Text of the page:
The Southern Gospel Music Hall of Fame and Museum at Dollywood will welcome Melvin Klaudt.

Gospel legend and author will appear at Southern Gospel Music Hall of Fame April 18 and 19

The Southern Gospel Music Hall of Fame and Museum at Dollywood will welcome legendary gospel performer Melvin Klaudt.
He will appear in the museum April 18 and 19, 2014 from 11 a.m. - 1 p.m. and 3-5 p.m. both days.
Klaudt was a member of the Klaudt Indian Family Gospel Singers for over 40 years. His late mother Lillian Little Soldier Klaudt was inducted into the Hall of Fame in 2004.
“We are tremendously excited to have a visit from a member of one of gospel music’s most interesting groups,” said Arthur Rice, SGMA president. “This talented family often appeared in full Indian regalia and featured a vast array of instruments in their programs.
“They were one of the best-loved groups on the Wally Fowler All Night Singings,” he said. “ The popularity of the group continued through the 1960s as they were fixtures on the Bob Poole Show as well as other Gospel Music programs.”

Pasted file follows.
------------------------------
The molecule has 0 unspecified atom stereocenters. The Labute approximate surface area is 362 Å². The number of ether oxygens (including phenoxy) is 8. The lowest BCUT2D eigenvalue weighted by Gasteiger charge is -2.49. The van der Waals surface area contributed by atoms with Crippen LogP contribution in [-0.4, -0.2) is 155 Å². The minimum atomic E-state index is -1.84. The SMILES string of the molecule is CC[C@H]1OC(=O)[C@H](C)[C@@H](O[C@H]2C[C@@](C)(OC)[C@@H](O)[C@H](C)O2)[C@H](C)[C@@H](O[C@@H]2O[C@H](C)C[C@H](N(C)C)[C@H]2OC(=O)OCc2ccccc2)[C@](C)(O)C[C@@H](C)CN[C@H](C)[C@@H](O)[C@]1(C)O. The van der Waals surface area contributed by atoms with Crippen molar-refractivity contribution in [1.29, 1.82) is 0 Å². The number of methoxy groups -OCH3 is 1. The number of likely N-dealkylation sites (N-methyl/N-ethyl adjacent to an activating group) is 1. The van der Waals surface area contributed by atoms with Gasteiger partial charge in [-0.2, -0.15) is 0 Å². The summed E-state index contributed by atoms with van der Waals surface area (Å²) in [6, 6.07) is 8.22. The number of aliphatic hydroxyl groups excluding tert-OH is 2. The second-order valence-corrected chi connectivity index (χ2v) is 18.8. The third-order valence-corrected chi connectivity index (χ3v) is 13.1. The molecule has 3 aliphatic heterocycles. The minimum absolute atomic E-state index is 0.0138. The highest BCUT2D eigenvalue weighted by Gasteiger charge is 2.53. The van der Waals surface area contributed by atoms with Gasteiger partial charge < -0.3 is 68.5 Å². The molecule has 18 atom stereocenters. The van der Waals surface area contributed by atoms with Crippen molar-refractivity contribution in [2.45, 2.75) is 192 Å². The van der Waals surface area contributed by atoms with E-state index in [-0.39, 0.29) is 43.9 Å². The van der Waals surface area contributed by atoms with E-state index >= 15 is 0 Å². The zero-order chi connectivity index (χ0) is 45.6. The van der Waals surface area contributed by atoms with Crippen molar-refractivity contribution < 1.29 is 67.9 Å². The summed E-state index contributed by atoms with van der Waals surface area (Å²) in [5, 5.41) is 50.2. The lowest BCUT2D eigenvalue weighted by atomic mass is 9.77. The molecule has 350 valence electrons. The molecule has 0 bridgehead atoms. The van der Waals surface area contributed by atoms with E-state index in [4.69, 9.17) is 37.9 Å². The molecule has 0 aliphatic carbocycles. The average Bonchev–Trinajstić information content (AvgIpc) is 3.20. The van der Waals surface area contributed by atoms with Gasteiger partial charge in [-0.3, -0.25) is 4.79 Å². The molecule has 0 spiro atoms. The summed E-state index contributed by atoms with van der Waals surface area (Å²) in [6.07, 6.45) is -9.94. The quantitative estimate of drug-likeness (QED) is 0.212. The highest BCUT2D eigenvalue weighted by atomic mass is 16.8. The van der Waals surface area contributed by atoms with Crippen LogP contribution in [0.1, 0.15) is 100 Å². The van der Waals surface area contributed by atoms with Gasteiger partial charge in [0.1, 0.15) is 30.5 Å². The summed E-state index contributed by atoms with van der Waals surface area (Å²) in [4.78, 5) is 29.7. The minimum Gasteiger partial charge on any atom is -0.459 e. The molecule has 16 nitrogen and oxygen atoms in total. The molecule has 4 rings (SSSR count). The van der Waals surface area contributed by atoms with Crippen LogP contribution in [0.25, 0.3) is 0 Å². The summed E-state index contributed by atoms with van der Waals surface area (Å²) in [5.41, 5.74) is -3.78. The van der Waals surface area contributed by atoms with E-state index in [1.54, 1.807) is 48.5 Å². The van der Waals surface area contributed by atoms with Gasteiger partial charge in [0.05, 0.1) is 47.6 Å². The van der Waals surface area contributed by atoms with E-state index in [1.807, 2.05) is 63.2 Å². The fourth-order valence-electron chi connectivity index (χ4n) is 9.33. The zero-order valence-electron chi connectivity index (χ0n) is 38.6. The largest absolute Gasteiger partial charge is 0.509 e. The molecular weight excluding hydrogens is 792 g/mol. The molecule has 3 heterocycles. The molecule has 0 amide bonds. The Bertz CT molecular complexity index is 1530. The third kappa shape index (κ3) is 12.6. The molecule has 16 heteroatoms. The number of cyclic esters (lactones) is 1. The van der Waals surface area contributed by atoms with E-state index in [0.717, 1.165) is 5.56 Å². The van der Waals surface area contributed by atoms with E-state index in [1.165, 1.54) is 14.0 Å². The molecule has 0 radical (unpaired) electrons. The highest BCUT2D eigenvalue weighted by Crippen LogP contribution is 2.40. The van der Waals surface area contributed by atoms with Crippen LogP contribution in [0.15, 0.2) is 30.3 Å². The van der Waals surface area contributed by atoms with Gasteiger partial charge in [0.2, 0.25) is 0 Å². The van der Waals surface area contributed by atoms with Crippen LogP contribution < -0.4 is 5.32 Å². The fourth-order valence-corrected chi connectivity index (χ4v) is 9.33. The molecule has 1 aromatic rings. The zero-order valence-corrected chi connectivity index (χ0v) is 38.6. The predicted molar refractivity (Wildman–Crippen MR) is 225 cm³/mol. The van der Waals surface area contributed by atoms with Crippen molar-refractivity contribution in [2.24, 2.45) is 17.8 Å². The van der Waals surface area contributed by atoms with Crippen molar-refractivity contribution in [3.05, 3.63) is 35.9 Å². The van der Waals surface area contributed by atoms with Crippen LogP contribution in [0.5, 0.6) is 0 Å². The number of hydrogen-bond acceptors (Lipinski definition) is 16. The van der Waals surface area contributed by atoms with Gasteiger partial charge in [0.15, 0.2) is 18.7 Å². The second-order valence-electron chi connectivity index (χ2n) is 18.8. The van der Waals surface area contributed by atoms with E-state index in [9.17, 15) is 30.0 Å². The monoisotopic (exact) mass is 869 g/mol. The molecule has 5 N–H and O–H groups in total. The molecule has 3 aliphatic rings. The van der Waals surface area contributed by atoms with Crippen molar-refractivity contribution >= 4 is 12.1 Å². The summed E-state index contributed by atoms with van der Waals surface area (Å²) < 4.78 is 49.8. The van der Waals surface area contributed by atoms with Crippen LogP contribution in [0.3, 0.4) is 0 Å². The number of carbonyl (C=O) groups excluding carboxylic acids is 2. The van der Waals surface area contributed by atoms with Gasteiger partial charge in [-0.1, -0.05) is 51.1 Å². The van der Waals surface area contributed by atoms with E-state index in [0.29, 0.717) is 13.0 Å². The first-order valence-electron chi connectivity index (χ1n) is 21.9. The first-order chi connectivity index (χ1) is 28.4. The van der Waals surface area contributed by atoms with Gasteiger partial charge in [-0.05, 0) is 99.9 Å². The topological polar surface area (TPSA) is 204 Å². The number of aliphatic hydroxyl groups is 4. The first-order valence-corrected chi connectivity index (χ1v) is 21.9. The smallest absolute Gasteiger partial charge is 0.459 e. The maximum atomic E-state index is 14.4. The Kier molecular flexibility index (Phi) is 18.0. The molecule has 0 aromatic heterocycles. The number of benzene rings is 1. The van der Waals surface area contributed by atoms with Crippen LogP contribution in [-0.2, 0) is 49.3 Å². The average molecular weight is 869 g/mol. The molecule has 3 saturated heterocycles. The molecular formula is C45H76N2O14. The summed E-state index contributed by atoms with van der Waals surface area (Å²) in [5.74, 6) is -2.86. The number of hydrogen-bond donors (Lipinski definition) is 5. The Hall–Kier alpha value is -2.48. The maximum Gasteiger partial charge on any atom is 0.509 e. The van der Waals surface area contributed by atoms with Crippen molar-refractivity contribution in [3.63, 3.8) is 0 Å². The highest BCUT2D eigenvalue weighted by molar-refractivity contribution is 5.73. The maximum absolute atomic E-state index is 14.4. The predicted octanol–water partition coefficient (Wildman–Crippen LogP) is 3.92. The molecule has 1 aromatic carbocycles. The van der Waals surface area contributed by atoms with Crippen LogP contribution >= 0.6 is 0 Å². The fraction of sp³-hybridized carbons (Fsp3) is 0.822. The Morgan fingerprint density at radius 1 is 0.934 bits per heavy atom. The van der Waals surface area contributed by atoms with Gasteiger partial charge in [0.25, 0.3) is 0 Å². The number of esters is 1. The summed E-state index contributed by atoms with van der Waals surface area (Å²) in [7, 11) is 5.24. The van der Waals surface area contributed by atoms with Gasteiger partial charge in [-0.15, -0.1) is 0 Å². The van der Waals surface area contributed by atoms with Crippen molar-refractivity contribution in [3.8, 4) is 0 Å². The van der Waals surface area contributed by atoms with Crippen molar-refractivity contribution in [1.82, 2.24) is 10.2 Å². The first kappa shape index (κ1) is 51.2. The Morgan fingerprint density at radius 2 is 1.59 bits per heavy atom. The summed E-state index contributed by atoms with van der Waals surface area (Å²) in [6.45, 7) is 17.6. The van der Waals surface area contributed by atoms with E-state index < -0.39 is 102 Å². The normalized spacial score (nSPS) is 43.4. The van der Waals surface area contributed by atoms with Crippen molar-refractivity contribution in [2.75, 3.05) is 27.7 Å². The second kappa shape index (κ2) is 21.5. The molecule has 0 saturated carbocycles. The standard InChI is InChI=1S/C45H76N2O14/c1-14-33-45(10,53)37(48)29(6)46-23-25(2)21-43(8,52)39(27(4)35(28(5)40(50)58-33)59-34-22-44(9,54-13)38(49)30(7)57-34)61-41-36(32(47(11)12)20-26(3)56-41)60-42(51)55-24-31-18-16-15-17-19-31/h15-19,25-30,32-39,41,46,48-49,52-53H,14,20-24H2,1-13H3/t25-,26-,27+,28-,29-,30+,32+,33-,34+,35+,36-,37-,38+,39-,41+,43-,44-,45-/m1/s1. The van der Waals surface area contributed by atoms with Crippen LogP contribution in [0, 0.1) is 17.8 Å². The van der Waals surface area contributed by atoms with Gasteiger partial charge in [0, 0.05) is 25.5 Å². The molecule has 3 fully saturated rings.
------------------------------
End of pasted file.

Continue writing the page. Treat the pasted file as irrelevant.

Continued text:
Klaudt, who was born on Fort Berthold Indian Reservation in Northwest North Dakota, will be visiting with guests and signing his book “Thank God I’m Uncivilized.”
“I wrote the book because I am concerned about how civilization in this country has changed over my life for the worse,” Klaudt said. 
The 81 year-old author describes the book as a tongue-in-cheek, 226-page history of his family and his life sometimes laced with satire.
“It has some strong serious spiritual moments,” he said. “Everyone that has read the book, give it a thumbs up review.”
He said his strength in his later years has been his lifelong ties to Southern Gospel Singing and the message of Christ.
“It is a must for anyone serious about Southern Gospel Music and Native Americans,” he said.
Klaudt is the administrator of the Klaudt Indian Memorial Foundation and is host of the television ministry “Just Keep Singing” that is viewed in 112 nations around the world.
“The program features many of the present day gospel groups, plus many of the Southern gospel music legends of the past,” he said.

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